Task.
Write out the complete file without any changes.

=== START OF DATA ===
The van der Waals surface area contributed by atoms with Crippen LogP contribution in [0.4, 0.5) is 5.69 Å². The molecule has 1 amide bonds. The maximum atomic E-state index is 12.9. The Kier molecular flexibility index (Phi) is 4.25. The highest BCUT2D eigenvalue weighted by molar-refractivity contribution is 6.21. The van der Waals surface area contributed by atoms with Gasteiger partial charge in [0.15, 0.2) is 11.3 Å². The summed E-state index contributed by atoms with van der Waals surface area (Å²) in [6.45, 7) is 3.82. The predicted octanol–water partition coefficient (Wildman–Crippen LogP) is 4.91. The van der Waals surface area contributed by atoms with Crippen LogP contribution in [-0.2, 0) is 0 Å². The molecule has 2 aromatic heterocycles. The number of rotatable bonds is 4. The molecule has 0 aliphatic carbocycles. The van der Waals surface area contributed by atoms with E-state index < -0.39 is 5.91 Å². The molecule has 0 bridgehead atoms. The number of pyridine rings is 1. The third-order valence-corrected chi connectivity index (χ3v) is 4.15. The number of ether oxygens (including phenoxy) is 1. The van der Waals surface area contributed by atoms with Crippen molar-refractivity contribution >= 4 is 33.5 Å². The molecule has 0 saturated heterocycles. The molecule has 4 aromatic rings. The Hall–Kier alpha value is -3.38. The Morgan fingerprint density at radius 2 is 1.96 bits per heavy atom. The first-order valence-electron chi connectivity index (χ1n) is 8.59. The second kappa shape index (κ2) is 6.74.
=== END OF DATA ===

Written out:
The van der Waals surface area contributed by atoms with Crippen LogP contribution in [0.4, 0.5) is 5.69 Å². The molecule has 1 amide bonds. The maximum atomic E-state index is 12.9. The Kier molecular flexibility index (Phi) is 4.25. The highest BCUT2D eigenvalue weighted by molar-refractivity contribution is 6.21. The van der Waals surface area contributed by atoms with Gasteiger partial charge in [0.15, 0.2) is 11.3 Å². The summed E-state index contributed by atoms with van der Waals surface area (Å²) in [6.45, 7) is 3.82. The predicted octanol–water partition coefficient (Wildman–Crippen LogP) is 4.91. The van der Waals surface area contributed by atoms with Crippen LogP contribution in [-0.2, 0) is 0 Å². The molecule has 2 aromatic heterocycles. The number of rotatable bonds is 4. The molecule has 0 aliphatic carbocycles. The van der Waals surface area contributed by atoms with E-state index < -0.39 is 5.91 Å². The molecule has 0 bridgehead atoms. The number of pyridine rings is 1. The third-order valence-corrected chi connectivity index (χ3v) is 4.15. The number of ether oxygens (including phenoxy) is 1. The van der Waals surface area contributed by atoms with Crippen molar-refractivity contribution >= 4 is 33.5 Å². The molecule has 0 saturated heterocycles. The molecule has 4 aromatic rings. The Hall–Kier alpha value is -3.38. The Morgan fingerprint density at radius 2 is 1.96 bits per heavy atom. The first-order valence-electron chi connectivity index (χ1n) is 8.59. The second kappa shape index (κ2) is 6.74.